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A marvelous little treatise on the difference between science and religion.


( 9 comments — Leave a comment )
Jul. 23rd, 2003 09:05 pm (UTC)
Yeah, that's a good essay. If I die, I want a quote from Zen and the Art of Motorcycle Maintenance, by Robert Pirsig, carved into my tombstone: "The real purpose of the scientific method is to make sure Nature hasn't mislead you into thinking you know something you don't actually know."

Jul. 28th, 2003 09:01 am (UTC)
Re: Science
Great quote. But if you die?
Jul. 24th, 2003 07:43 am (UTC)
Cool essay. I linxored it on The Foyer board that I participate in.

(Wow. You listen to Spyro Gyra.)
Jul. 25th, 2003 07:37 am (UTC)
Spyro Gyra
Spyro Gyra used to be one of my favorite bands in the world. I still own nine of their albums:


I stopped listening to them after 1987's Stories Without Words, however. In my opinion, that was their last worthwhile album. The tunesmithing quality on that album was quite high, even if the trend toward formulaic structures and solos was well on its way to becoming entrenched.

Their 1978 debut album is a classic, and one of my favorite albums ever. It sounds as fresh and exciting today as it did when I first heard it, long Jay Beckenstein's unique sax tone had become a cliché. The album closer, "Galadriel," is one of the most gorgeous instrumental numbers I've ever heard.

Subsequent albums declined a bit in quality, though the rotating cast of supporting musicians (which included most of the smaller fusion stars of the late 70s, including the Brecker Brothers) kept things interesting. But the formula didn't seem to start sinking in until around Incognito in 1982. The next few albums had a lot of good moments—Access All Areasis especially notable for capturing their intense live energy in a way the studio recordings never did—and then there was that high point with Stories Without Words.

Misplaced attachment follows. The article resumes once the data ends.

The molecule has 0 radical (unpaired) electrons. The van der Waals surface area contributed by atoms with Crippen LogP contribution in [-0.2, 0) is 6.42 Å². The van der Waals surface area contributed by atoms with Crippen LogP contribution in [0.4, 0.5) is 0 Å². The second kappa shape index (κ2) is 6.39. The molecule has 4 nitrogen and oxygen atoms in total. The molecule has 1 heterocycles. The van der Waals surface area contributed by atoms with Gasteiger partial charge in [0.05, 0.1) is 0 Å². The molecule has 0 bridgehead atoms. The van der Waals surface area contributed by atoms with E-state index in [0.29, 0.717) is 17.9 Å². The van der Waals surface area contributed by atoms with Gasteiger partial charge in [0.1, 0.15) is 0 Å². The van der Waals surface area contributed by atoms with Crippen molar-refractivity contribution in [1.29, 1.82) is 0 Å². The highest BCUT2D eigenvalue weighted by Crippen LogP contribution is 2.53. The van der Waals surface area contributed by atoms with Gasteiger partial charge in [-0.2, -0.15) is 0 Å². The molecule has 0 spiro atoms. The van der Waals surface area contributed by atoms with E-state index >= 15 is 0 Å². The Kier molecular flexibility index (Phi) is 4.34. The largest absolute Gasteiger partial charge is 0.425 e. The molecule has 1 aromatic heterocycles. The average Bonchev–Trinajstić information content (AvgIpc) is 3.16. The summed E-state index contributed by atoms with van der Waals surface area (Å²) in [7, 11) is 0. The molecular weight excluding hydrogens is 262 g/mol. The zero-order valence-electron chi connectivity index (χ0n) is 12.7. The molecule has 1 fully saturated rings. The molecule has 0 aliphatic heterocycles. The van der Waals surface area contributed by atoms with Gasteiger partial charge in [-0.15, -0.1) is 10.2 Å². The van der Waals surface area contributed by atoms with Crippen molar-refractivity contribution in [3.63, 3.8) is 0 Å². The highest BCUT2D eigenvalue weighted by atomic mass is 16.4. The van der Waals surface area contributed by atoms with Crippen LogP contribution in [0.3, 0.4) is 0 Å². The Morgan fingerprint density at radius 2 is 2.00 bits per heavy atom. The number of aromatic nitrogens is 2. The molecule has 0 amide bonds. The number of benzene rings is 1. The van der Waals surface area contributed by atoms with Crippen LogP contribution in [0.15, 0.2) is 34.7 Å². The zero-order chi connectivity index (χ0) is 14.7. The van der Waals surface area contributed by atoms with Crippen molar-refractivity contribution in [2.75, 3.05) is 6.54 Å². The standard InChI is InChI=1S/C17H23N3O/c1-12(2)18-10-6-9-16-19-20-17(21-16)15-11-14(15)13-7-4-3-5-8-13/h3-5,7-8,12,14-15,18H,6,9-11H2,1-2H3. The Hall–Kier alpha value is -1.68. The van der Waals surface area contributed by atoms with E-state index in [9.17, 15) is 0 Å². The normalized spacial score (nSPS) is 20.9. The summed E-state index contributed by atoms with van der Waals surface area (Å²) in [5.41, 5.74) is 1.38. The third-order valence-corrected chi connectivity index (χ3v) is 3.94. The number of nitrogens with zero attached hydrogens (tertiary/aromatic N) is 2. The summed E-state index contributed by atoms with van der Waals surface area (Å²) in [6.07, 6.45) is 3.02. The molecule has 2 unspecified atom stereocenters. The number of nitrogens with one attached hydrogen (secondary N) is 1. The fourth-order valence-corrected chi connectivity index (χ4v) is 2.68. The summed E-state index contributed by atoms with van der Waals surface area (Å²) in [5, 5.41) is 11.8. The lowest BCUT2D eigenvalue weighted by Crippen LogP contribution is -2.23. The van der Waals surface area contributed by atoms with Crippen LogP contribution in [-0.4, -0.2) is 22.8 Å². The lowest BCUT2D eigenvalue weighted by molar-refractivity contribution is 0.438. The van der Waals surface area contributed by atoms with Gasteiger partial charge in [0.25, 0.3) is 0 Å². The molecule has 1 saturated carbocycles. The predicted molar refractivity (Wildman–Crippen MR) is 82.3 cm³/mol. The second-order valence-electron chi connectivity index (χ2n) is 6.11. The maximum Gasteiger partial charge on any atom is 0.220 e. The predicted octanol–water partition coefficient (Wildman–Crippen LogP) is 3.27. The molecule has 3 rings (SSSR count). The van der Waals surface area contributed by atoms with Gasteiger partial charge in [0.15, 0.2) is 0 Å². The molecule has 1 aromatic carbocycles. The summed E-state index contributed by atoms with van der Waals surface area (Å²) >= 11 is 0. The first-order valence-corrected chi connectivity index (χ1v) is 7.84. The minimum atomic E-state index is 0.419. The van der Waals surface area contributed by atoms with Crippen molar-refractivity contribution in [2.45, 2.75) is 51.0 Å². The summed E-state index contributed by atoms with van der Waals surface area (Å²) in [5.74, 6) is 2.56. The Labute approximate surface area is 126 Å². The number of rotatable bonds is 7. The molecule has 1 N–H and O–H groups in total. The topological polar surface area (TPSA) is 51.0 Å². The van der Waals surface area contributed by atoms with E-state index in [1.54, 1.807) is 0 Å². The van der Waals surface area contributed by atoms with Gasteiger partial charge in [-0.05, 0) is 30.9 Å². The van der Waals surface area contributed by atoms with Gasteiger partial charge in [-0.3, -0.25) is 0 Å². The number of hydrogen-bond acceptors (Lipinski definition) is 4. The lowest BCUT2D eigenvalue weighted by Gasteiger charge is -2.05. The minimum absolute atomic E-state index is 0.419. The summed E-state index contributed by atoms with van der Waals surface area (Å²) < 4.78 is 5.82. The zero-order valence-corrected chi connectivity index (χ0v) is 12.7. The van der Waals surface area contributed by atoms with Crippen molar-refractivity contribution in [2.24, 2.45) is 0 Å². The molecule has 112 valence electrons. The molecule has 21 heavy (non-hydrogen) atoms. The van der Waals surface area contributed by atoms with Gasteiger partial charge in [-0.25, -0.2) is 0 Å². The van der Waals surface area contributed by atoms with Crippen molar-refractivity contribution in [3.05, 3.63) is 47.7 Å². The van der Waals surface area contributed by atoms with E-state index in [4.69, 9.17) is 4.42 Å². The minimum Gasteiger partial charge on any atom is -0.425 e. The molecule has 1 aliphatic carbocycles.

But I've sampled the stuff since then, or heard it on the radio, and I find that they have now come to embody everything that is pompous, boring, and pointless about smooth jazz. Too bad. I used to worship them, and I saw them live at Snowbird at least four times as a teenager.

Jul. 25th, 2003 08:10 am (UTC)
Re: Spyro Gyra
My mum ran a CD store out of our house when CDs were first becoming popular, and we got a lot of music samples from various distributors, which is how I first came across them myself. I vaguely remember Carnaval, I think, and they also had a song on a mix tape that got sent to us.

I have a lot of various music that I associate with my very early childhood (ie. before I hit puberty) and that was some of it.
Jul. 28th, 2003 09:03 am (UTC)
Re: Spyro Gyra
Interesting. Spyro Gyra was some of the first music I ever bought for myself. I was probably 12 or 13 when I started digging them. Carnaval—that's one of the good albums.

What other childhood music do you recall?
Jul. 28th, 2003 09:38 am (UTC)
Re: Spyro Gyra
Well, I also have an inexplicable fondness for Burt Bacharach's musical version of Lost Horizon though by all accounts, it's extremely mediocre as a musical. But my dad had a tape of it, and he used to play it occasionally, and so I associate several of the songs with my childhood.
Jul. 25th, 2003 06:59 am (UTC)
Spyro Gyra
Great, now you have me scrambling to find my Spyro Gyra CD!

It was a great article, I liked the analogy. Some people that P-Fish linxored at The Foyer mentioned that the science game may never find out about God. Maybe, maybe not. Maybe there isn't a "God".

Why does matter have inertia anyway? :-)
Jul. 25th, 2003 07:41 am (UTC)
Re: Spyro Gyra
You know, some guy wrote me just yesterday to tell me that no one can deny that logic dictates the necessary existence of a God, and further dictates that he must be merciful and just.

Sorry, but I disagree on both points. There's no logical need for a god, and if a creator does exist there is no need that he be merciful or just. Frankly, I would find psychotic an attribute far more easy to believe.
( 9 comments — Leave a comment )


William Shunn

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